Don’t have kids? Get on your mat.

I promise I’m not a yoga zealot. Or a zealot of any kind. I’ve always been an “everything in moderation” kinda gal from exercising, to letting my kids go pantsless, to consuming foods containing high fructose corn syrup (because it really is in SO MUCH STUFF and nearly impossible to avoid altogether). But when it comes to yoga, the more often you get on your mat the better.

I learned this in large part, believe it or not, from Instagram. That’s right – the social media site maligned by members of the yoga community for propagating a culture of pose perfection over the true value of yoga. I don’t plan to turn this post into a pro or con rant about yoga selfies (visit my Instagram page and you’ll see I have posted plenty of them). I see both sides to that argument and tend to approach the yoga selfie debate the way I do most things: to each his own. Live and let live. Follow your own path. And other 4-word cliches.

No, this post is about the benefit of getting on your mat every single day, even if it’s only for 10 minutes.

I have struggled to maintain a home practice for years, always citing the usual suspects (kids, pets, errands) as reasons why establishing one was impossible. Then about a year ago I decided to partake in my first ever Instagram yoga challenge. Snap a picture of myself in a pose and hashtag the hell out of it every day for one month? Piece of cake (oooh, cake…)!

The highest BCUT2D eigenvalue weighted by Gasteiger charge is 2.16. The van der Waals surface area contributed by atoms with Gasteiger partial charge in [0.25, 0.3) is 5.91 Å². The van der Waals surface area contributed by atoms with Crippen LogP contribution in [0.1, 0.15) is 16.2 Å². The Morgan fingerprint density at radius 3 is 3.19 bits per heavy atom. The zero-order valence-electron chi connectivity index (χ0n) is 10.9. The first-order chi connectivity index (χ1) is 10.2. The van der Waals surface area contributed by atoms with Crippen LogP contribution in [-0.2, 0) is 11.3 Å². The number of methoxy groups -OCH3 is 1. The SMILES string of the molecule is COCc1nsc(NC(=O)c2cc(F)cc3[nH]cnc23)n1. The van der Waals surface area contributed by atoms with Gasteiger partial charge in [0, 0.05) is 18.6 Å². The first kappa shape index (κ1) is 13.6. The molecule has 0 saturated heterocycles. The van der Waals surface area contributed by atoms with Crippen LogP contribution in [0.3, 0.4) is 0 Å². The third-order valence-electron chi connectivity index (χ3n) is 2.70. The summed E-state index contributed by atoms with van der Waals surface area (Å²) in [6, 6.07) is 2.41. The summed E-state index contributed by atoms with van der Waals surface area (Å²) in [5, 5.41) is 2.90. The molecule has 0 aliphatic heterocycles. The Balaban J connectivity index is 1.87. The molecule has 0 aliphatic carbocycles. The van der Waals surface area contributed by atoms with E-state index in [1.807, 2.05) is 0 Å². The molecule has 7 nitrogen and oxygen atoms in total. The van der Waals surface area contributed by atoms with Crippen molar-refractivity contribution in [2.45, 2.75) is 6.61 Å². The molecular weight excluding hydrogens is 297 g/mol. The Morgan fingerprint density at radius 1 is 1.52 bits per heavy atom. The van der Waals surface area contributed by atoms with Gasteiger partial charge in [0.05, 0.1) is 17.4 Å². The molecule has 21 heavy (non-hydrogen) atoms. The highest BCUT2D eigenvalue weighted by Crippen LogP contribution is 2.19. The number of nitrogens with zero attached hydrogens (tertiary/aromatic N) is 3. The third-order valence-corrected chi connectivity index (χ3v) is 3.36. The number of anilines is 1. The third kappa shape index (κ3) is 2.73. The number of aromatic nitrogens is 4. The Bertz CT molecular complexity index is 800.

Except that it wasn’t easy. Not by a long-shot. On several occasions I found myself dipping into my yoga selfie reserves on days I didn’t make it to my mat. “I’m pretty sure I have a shot of me in utthita hasta padangustashana from last fall” I’d recall while frantically scrolling through blurred shots of my boys spinning when they were supposed to be sitting and smiling. Apparently searching for one image out of my iPhone collection of 5,000+ was a better use of my time than, say, actually snapping a picture of myself in utthita hasta padangustashana. Of course it wasn’t. I realized that I was more interested in posting photos of perfect alignment (and lighting) as opposed to spending 15 minutes stretching so that my hamstrings and hips were open well enough to find the pose.

I stopped scrolling. Got on my mat, and took a less-than-perfect picture of myself. Then I hit post. And peace was restored throughout the world.

Surprisingly my heroic act of posting something to IG that contained excessive shadowing did not bring about major societal change. It did re-teach me a lesson that I had apparently forgotten: yoga is not about poses. It is about coming to your mat physically and mentally – even when it’s hard.

Even when you have a child climbing on top of your urdvha dhanuarasana.

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